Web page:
Poster #110: “We'll be Scratching All the Time.” Understanding the Role of Language in Computational Thinking Education for Elementary Teachers
10:00 AM - 12:00 PM
Thu Mar 12, 2020
Exhibit Hall E


School systems globally have begun to integrate computational thinking (CT) practices into elementary teaching and learning standards to provide young students with a comfort for and foundational understanding of computer science. This integration requires educating teachers to develop and implement CT learning opportunities. Our work contributes to best practice by exploring the role language plays in elementary teachers' discussions and development of CT-infused science lessons. To do this, we captured and analyzed the language used by elementary teachers as they spoke and wrote about CT in a multi-week professional development experience during which the teachers created and delivered CT-infused lessons to their students. We determined that teachers exhibited differing CT conceptualizations, which we categorized from broad to narrow. These differences were not, however, observed in either their spoken or written language. While there were instances of teachers using language that mirrored how the facilitators discussed CT, this use did not align with how they conceptualized CT. Our work analyzing connections between CT language use and CT conceptualization suggests that in order to understand how teachers are conceptualizing CT, professional development designers and teacher educators should focus on creating opportunities for teachers to employ CT practices in context rather than relying only on language. We feel this will support a more precise and nuanced engagement with CT.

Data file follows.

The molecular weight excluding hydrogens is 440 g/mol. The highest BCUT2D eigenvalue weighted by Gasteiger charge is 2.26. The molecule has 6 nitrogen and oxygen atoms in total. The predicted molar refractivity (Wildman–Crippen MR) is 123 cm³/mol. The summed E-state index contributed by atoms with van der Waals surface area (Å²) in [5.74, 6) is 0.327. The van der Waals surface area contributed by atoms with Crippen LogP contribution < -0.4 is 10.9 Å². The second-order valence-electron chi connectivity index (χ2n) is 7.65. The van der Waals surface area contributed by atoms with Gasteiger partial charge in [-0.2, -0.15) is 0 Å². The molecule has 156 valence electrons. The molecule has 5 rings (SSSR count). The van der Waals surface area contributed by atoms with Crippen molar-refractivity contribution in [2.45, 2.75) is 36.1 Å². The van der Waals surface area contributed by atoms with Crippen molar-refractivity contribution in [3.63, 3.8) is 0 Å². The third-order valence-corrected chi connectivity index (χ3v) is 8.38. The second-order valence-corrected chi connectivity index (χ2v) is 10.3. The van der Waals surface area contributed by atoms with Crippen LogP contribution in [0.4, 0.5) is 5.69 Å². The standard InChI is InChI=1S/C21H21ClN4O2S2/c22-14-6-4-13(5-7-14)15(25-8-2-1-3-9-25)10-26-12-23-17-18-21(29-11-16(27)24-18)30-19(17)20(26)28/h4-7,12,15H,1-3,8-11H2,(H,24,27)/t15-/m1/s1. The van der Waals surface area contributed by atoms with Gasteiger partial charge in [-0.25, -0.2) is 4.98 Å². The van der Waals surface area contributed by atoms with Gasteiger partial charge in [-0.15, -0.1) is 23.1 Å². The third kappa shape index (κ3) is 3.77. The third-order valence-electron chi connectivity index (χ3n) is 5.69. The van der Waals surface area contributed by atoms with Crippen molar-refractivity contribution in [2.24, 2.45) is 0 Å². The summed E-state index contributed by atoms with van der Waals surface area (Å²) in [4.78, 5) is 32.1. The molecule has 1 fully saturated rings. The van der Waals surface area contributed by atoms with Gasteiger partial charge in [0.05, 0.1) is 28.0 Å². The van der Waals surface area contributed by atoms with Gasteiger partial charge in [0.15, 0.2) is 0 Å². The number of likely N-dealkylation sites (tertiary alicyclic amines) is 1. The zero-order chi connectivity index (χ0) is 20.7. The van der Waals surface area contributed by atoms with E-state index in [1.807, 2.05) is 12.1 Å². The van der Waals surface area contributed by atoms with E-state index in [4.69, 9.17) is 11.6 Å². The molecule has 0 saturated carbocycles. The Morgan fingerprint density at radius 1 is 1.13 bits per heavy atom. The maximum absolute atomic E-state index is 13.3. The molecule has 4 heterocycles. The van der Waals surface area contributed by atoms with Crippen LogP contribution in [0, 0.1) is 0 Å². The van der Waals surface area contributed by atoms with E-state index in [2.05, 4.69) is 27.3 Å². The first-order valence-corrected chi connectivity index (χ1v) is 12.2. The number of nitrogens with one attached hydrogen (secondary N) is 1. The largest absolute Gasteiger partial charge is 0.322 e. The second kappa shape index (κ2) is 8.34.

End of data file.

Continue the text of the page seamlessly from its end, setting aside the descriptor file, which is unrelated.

Heather Killen Doctoral Candidate, Technology and STEM Education, University Of Maryland
Merijke Coenraad PhD Student, University of Maryland
Lautaro Cabrera University of Maryland
Kelly Mills Digital Promise Global
Diane Jass Ketelhut Associate Professor, University of Maryland
Jan Plane Director: Maryland Center for Women in Computing, University of Maryland